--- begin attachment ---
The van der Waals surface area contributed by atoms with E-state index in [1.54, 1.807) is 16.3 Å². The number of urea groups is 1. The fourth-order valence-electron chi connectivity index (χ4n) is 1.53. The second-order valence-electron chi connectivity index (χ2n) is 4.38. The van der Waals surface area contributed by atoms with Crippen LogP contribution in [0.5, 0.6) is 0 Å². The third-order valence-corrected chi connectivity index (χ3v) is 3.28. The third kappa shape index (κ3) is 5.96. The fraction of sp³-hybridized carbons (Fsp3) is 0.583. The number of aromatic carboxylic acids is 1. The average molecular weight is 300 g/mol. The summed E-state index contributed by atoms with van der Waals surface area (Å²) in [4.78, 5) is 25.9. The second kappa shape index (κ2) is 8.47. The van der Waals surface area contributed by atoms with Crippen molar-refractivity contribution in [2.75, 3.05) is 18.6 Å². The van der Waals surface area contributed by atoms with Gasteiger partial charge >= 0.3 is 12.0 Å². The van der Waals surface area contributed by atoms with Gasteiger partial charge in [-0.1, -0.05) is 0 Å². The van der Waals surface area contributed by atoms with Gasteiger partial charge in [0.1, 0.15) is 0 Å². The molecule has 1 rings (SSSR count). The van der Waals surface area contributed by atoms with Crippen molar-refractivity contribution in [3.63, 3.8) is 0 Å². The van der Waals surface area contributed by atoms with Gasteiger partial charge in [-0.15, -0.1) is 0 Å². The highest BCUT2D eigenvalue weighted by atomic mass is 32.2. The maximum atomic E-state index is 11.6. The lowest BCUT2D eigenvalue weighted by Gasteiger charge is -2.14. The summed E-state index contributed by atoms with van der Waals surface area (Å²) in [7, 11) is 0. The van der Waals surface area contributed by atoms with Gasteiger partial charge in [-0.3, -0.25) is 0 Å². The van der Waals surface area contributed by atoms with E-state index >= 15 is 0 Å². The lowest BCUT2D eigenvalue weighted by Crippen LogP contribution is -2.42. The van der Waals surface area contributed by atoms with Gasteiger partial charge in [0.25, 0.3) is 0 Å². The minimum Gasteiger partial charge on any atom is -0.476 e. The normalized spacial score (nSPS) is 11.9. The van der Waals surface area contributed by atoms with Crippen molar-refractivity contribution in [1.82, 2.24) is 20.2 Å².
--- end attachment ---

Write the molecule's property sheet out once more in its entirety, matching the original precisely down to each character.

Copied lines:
The van der Waals surface area contributed by atoms with E-state index in [1.54, 1.807) is 16.3 Å². The number of urea groups is 1. The fourth-order valence-electron chi connectivity index (χ4n) is 1.53. The second-order valence-electron chi connectivity index (χ2n) is 4.38. The van der Waals surface area contributed by atoms with Crippen LogP contribution in [0.5, 0.6) is 0 Å². The third-order valence-corrected chi connectivity index (χ3v) is 3.28. The third kappa shape index (κ3) is 5.96. The fraction of sp³-hybridized carbons (Fsp3) is 0.583. The number of aromatic carboxylic acids is 1. The average molecular weight is 300 g/mol. The summed E-state index contributed by atoms with van der Waals surface area (Å²) in [4.78, 5) is 25.9. The second kappa shape index (κ2) is 8.47. The van der Waals surface area contributed by atoms with Crippen molar-refractivity contribution in [2.75, 3.05) is 18.6 Å². The van der Waals surface area contributed by atoms with Gasteiger partial charge >= 0.3 is 12.0 Å². The van der Waals surface area contributed by atoms with Gasteiger partial charge in [-0.1, -0.05) is 0 Å². The van der Waals surface area contributed by atoms with Gasteiger partial charge in [0.1, 0.15) is 0 Å². The molecule has 1 rings (SSSR count). The van der Waals surface area contributed by atoms with Crippen molar-refractivity contribution in [3.63, 3.8) is 0 Å². The van der Waals surface area contributed by atoms with Gasteiger partial charge in [-0.15, -0.1) is 0 Å². The highest BCUT2D eigenvalue weighted by atomic mass is 32.2. The maximum atomic E-state index is 11.6. The lowest BCUT2D eigenvalue weighted by Gasteiger charge is -2.14. The summed E-state index contributed by atoms with van der Waals surface area (Å²) in [7, 11) is 0. The van der Waals surface area contributed by atoms with Gasteiger partial charge in [-0.3, -0.25) is 0 Å². The van der Waals surface area contributed by atoms with E-state index >= 15 is 0 Å². The lowest BCUT2D eigenvalue weighted by Crippen LogP contribution is -2.42. The van der Waals surface area contributed by atoms with Gasteiger partial charge in [0.25, 0.3) is 0 Å². The minimum Gasteiger partial charge on any atom is -0.476 e. The normalized spacial score (nSPS) is 11.9. The van der Waals surface area contributed by atoms with Crippen molar-refractivity contribution in [1.82, 2.24) is 20.2 Å².